Surface grafted agents with various molecular lengths and photochemically active benzophenone moieties†
Homologues of benzophenone silane, a covalently graftable, photochemically active surface functionalizing agent, are investigated as surface functionalization agents for both small particles and planar substrates. In these homologues, a chlorosilane functional group and a photochemically active benzophenone oxo moiety are separated with an aliphatic spacer of varying length. The species obtained are first investigated by surface grafting on substrates (Si wafers, glass plates, and indium tin oxide coated glass plates). Si wafer samples are investigated with ellipsometry clearly indicating monolayer formation. The monolayer thickness can be controlled by the size of the aliphatic spacer group and also by the doping concentration of the solution used in the spin-casting step. The functionalized surfaces are further investigated by measuring the contact angle of a suitable organic fluid, a nematic liquid crystal. Photo exposure of these samples results in a drastically varied contact angle: The surface grafted species are still photochemically active and photo exposure leads to the addition of a nearby organic molecule (from the liquid crystalline phase) to each activated surface agent molecule. The synthesized species are then investigated as (covalently binding) surfactants in the wet planetary ball milling process aimed to fabricate solid–liquid dispersions (of Fe doped lithium niobate particles). It was found that the use of species with higher molecular length results in dispersions of small particles, functionalized with photochemically active surface agents. Indeed, they show better performance than conventional surfactants.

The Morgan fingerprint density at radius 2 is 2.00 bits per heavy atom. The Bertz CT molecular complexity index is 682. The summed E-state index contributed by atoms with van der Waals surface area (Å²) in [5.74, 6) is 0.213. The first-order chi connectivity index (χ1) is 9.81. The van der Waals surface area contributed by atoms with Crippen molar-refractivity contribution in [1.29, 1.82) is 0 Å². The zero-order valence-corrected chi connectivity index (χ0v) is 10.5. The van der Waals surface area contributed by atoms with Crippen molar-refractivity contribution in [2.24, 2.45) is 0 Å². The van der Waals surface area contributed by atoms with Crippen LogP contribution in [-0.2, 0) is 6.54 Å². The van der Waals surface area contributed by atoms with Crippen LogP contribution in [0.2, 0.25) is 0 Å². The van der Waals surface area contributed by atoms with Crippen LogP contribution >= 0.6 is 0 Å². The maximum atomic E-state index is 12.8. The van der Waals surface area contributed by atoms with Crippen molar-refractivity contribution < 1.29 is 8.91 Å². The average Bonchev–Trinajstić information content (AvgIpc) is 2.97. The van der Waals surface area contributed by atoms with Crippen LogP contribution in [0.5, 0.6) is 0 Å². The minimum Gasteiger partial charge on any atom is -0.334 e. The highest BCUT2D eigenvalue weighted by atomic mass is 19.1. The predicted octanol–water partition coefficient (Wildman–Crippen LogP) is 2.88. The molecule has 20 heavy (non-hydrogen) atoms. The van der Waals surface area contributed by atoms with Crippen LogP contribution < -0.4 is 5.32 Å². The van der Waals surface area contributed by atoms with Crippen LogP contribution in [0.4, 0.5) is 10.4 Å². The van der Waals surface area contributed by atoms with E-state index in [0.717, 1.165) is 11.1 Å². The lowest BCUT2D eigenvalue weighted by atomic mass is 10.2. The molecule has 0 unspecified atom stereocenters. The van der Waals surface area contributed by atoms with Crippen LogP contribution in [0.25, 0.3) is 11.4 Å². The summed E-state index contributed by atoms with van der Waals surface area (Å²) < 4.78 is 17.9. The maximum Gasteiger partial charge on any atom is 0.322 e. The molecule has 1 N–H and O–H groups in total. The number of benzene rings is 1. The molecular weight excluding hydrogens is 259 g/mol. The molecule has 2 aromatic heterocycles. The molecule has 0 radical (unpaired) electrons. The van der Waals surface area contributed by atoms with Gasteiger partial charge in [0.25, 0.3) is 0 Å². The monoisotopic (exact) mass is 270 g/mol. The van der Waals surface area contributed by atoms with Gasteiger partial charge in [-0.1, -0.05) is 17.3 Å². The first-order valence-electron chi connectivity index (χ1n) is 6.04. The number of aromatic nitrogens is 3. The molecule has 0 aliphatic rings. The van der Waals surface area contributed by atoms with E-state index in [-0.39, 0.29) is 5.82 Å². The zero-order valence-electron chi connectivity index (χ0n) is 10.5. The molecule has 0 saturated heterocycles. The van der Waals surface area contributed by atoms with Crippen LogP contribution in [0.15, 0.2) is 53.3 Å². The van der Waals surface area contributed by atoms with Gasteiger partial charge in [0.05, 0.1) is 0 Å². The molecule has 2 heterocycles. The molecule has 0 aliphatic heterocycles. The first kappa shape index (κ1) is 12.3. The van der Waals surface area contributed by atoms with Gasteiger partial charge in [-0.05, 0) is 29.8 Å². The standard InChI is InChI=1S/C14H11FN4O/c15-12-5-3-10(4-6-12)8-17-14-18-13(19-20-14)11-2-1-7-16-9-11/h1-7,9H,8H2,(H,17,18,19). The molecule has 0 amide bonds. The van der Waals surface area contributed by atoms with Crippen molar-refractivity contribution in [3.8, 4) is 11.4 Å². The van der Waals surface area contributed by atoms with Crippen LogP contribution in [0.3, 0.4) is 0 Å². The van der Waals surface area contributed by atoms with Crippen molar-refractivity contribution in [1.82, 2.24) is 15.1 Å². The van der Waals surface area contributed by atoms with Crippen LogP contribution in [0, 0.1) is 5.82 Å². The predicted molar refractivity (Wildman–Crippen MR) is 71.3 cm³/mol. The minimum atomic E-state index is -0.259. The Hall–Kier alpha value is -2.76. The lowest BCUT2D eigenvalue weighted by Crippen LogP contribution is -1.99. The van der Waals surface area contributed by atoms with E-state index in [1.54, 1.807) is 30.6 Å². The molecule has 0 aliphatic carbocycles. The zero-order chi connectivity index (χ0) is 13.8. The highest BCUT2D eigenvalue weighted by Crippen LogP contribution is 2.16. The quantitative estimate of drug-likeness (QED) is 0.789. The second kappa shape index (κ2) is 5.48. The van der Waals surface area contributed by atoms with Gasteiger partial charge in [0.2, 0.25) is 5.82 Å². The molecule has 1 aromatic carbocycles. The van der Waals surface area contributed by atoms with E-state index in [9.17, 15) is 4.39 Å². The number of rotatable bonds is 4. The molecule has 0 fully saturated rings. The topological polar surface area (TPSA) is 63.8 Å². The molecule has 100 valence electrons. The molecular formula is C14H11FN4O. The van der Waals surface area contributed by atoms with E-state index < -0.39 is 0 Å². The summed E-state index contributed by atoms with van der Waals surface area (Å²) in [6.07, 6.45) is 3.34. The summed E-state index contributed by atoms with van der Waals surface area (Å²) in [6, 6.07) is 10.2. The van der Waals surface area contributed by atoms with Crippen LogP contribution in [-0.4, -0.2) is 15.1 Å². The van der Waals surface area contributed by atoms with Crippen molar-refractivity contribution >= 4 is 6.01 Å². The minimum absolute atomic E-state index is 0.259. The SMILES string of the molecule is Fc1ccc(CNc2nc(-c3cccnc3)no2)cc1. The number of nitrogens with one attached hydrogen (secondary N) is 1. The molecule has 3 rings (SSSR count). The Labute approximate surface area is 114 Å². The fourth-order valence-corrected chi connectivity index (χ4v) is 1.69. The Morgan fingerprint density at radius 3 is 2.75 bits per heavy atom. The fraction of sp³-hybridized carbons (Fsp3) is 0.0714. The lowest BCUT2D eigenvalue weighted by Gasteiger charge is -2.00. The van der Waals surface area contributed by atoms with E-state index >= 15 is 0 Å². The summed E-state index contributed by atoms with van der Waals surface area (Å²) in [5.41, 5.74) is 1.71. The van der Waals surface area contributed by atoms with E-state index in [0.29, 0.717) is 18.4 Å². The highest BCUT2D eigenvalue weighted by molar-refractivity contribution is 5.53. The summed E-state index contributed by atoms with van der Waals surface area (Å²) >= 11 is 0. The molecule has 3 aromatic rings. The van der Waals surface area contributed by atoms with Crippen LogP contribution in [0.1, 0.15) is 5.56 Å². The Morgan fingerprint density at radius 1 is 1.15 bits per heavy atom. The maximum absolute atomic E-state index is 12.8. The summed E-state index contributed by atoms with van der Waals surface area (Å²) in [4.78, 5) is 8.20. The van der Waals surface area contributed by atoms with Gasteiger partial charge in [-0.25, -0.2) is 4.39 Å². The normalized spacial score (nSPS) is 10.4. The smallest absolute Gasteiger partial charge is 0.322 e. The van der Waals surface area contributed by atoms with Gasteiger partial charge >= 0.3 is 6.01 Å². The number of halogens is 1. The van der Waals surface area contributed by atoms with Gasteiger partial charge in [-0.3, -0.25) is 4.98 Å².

- This article is part of the themed collection: Bunsentagung 2020: Understanding Dispersion Interactions in Molecular Chemistry